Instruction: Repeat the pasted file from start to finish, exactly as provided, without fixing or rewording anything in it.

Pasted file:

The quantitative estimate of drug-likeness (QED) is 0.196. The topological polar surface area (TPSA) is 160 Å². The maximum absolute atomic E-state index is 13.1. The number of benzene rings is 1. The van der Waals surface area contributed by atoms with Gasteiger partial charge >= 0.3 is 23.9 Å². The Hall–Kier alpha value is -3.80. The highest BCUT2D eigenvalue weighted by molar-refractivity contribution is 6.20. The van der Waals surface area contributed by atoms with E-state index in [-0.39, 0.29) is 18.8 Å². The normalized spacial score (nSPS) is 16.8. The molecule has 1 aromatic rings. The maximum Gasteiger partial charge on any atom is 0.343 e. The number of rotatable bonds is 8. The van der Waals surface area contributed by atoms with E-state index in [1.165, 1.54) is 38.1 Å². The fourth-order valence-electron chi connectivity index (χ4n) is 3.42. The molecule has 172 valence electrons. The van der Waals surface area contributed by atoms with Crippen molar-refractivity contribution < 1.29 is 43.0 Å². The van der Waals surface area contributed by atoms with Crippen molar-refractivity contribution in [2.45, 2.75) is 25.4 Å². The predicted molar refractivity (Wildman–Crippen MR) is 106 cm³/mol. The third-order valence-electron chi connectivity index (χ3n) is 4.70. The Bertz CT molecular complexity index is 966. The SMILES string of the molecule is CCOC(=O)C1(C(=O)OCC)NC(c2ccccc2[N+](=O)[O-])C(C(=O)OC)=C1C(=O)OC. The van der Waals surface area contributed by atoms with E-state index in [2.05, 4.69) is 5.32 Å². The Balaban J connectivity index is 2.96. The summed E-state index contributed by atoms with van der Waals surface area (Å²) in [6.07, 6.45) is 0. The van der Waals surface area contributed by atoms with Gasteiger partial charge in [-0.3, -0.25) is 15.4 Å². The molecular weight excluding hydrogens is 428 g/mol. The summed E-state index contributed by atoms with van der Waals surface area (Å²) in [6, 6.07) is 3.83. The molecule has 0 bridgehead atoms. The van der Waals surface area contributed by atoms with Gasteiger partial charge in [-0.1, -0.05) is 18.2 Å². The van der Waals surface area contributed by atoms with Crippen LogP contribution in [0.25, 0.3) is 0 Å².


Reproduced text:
The quantitative estimate of drug-likeness (QED) is 0.196. The topological polar surface area (TPSA) is 160 Å². The maximum absolute atomic E-state index is 13.1. The number of benzene rings is 1. The van der Waals surface area contributed by atoms with Gasteiger partial charge >= 0.3 is 23.9 Å². The Hall–Kier alpha value is -3.80. The highest BCUT2D eigenvalue weighted by molar-refractivity contribution is 6.20. The van der Waals surface area contributed by atoms with E-state index in [-0.39, 0.29) is 18.8 Å². The normalized spacial score (nSPS) is 16.8. The molecule has 1 aromatic rings. The maximum Gasteiger partial charge on any atom is 0.343 e. The number of rotatable bonds is 8. The van der Waals surface area contributed by atoms with E-state index in [1.165, 1.54) is 38.1 Å². The fourth-order valence-electron chi connectivity index (χ4n) is 3.42. The molecule has 172 valence electrons. The van der Waals surface area contributed by atoms with Crippen molar-refractivity contribution < 1.29 is 43.0 Å². The van der Waals surface area contributed by atoms with Crippen molar-refractivity contribution in [2.45, 2.75) is 25.4 Å². The predicted molar refractivity (Wildman–Crippen MR) is 106 cm³/mol. The third-order valence-electron chi connectivity index (χ3n) is 4.70. The Bertz CT molecular complexity index is 966. The SMILES string of the molecule is CCOC(=O)C1(C(=O)OCC)NC(c2ccccc2[N+](=O)[O-])C(C(=O)OC)=C1C(=O)OC. The van der Waals surface area contributed by atoms with E-state index in [2.05, 4.69) is 5.32 Å². The Balaban J connectivity index is 2.96. The summed E-state index contributed by atoms with van der Waals surface area (Å²) in [6.07, 6.45) is 0. The van der Waals surface area contributed by atoms with Gasteiger partial charge in [-0.3, -0.25) is 15.4 Å². The molecular weight excluding hydrogens is 428 g/mol. The summed E-state index contributed by atoms with van der Waals surface area (Å²) in [6, 6.07) is 3.83. The molecule has 0 bridgehead atoms. The van der Waals surface area contributed by atoms with Gasteiger partial charge in [-0.1, -0.05) is 18.2 Å². The van der Waals surface area contributed by atoms with Crippen LogP contribution in [0.25, 0.3) is 0 Å².